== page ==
TUESDAY, Oct. 24, 2023 (HealthDay News) — In low-risk patients, long-term survival following surgical aortic valve replacement (SAVR) remains excellent, according to a study published online Oct. 17 in the Annals of Thoracic Surgery.
Vinod H. Thourani, M.D., from Piedmont Healthcare in Atlanta, and colleagues examined long-term, real-world outcomes of 42,586 low-risk patients undergoing SAVR (2011 to 2019).
The researchers found that the mean predicted risk for mortality (PROM) was 1.9 percent. In a time-to-event analysis, all-cause mortality was 2.6 percent at one year, 4.5 percent at three years, 7.1 percent at five years, and 12.4 percent at eight years. Survival was significantly better for patients with lower PROM, younger versus older age, and higher versus lower left ventricular ejection fraction. The eight-year survival following SAVR was 95 percent when PROM was less than 1 percent or the patient age was younger than 75 years.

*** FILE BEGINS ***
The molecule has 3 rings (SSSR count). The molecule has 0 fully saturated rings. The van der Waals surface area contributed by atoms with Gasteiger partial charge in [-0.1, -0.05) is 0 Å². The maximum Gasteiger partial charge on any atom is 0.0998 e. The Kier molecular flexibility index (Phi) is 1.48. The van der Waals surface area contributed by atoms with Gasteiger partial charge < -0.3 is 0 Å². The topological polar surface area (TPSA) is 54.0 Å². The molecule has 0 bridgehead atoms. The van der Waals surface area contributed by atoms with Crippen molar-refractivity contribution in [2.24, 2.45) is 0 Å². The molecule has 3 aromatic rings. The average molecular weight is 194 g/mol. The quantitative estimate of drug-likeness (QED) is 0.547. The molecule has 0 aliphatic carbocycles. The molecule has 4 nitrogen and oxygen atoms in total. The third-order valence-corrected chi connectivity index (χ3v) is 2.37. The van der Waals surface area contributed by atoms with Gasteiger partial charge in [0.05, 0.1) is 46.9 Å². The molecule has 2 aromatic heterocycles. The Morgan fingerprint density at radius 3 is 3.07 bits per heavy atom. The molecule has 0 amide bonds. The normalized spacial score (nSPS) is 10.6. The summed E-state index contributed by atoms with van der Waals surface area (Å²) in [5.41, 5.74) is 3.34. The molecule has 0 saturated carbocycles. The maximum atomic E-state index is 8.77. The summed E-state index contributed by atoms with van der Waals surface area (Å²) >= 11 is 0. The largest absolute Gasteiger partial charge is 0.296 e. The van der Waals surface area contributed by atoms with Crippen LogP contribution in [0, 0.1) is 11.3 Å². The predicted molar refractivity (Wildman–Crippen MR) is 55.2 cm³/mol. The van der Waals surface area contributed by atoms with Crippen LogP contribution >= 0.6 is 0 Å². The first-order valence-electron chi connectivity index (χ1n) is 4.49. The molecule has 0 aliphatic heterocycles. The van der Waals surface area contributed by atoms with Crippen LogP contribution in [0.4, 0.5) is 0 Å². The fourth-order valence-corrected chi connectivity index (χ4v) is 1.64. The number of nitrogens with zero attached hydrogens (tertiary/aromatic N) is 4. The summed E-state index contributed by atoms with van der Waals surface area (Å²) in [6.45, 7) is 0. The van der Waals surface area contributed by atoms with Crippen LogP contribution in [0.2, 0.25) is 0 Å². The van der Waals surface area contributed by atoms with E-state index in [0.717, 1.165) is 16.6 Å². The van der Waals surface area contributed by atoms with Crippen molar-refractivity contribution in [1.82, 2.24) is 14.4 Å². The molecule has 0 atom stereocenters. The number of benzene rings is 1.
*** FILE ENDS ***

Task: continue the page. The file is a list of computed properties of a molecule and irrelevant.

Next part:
“These contemporary longitudinal data serve to aid in the balanced interpretation of current and future trials comparing SAVR and transcatheter aortic valve replacement and may assist in the clinical decision-making process for patients of lower surgical risk,” the authors write.
Several authors disclosed ties to the pharmaceutical industry.
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